Civil Society-Scaling Up Nutrition in Nigeria (CS-SUNN) has expressed dismay that Nigeria’s nutrition data management systems are weak, both at the National and sub-national levels, making the fight against malnutrition difficult.
Executive Secretary of CS-SUNN, Sunday Okoronkwo, expressed this in Abuja, on Thursday, at a Media Roundtable on ‘Reset Nutrition for Human Capital Development in Nigeria”
According to him, key sources of nutrition data are Demographic and Health Survey (DHS), Multiple Indicator Cluster Survey (MICS) and National Nutrition, Health Survey (NNHS) which are complex undertakings that cannot be implemented in the required frequency needed for nutrition programming in Nigeria.
Okoronkwo who was represented by CS-SUNN Communication Officer, Lilian Okafor, said it is critical to establish an Integrated Food and Nutrition Information Systems as stipulated in the National Policy of Food and Nutrition that enhances availability and use of routine nutrition data to better support policy development, programme designs and monitoring”, He added.
The Executive Secretary expressed worries that Nigeria will not meet its HCD vision which will contribute to attaining the SDGs by 2030 if nutrition is not prioritized.
He disclosed that CS-SUNN is working to improve accountability within the country’s nutrition systems through quarterly review of interventions and achievements in the nutrition environment.
“The alliance is currently making efforts to digitize and implement the appraisal tool designed in PINNS 1.0 (the appraisal tool measures coordination and resource mobilization functions among MDAs towards improved implementation of the National Multisectoral Plan of Action for Food and Nutrition- the tool is now owned by the Federal Ministry of Finance, Budget and National Planning) and will build the capacity of desk officers to complete and generate nutrition data reports electronically for timely evidence-based decision making in Nigeria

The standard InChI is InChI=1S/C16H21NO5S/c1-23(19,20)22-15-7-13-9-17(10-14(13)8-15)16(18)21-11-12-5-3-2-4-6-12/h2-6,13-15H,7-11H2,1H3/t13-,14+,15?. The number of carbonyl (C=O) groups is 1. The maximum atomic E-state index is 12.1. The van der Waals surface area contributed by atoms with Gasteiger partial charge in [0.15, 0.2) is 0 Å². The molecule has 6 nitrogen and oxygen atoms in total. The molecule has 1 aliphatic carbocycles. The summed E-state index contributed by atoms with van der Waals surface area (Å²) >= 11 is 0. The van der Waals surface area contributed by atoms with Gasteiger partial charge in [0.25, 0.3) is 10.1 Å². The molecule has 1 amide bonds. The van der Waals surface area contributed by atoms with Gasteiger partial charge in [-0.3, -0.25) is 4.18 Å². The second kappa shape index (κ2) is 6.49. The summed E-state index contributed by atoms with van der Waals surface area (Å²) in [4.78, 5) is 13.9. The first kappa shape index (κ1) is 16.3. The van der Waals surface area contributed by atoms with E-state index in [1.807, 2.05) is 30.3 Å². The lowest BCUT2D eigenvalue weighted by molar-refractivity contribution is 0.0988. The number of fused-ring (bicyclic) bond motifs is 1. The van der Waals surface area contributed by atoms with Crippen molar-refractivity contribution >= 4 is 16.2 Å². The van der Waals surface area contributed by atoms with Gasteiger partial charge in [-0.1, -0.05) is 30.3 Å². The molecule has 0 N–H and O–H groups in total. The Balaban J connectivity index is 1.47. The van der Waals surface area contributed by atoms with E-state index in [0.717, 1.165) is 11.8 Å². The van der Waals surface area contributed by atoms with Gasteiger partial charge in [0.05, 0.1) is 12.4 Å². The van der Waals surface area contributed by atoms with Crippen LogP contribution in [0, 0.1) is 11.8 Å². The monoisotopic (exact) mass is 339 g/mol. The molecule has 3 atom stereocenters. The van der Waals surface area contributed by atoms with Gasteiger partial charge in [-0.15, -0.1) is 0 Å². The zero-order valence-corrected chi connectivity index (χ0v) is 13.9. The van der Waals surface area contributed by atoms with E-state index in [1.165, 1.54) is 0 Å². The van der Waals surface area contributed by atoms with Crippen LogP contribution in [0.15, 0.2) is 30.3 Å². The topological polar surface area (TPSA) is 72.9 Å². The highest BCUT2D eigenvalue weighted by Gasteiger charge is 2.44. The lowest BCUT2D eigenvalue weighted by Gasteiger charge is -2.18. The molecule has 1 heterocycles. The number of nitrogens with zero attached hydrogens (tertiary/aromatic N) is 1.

“The alliance restates her commitment to advancing Nigeria’s nutrition agenda for improved nutritional status of women, children and vulnerable groups which will contribute to attaining the country’s HCD targets. Currently, CS-SUNN is implementing the Partnership for Improving Nigeria Nutrition Systems 2.0 (PINNS-2.0) project.
“The PINNS-2.0 project surmises that when government sustainably commits to improving nutrition through strong nutrition governance, it will ensure data for planning and decision making is routinely available and that adequate domestic financing is made available to effectively deliver on nutrition services.
“The outcome will be a well-nourished child who grows up to become a major contributor to growing the country’s Gross Domestic Product, thus aligning to the country’s HCD objectives.” he explained.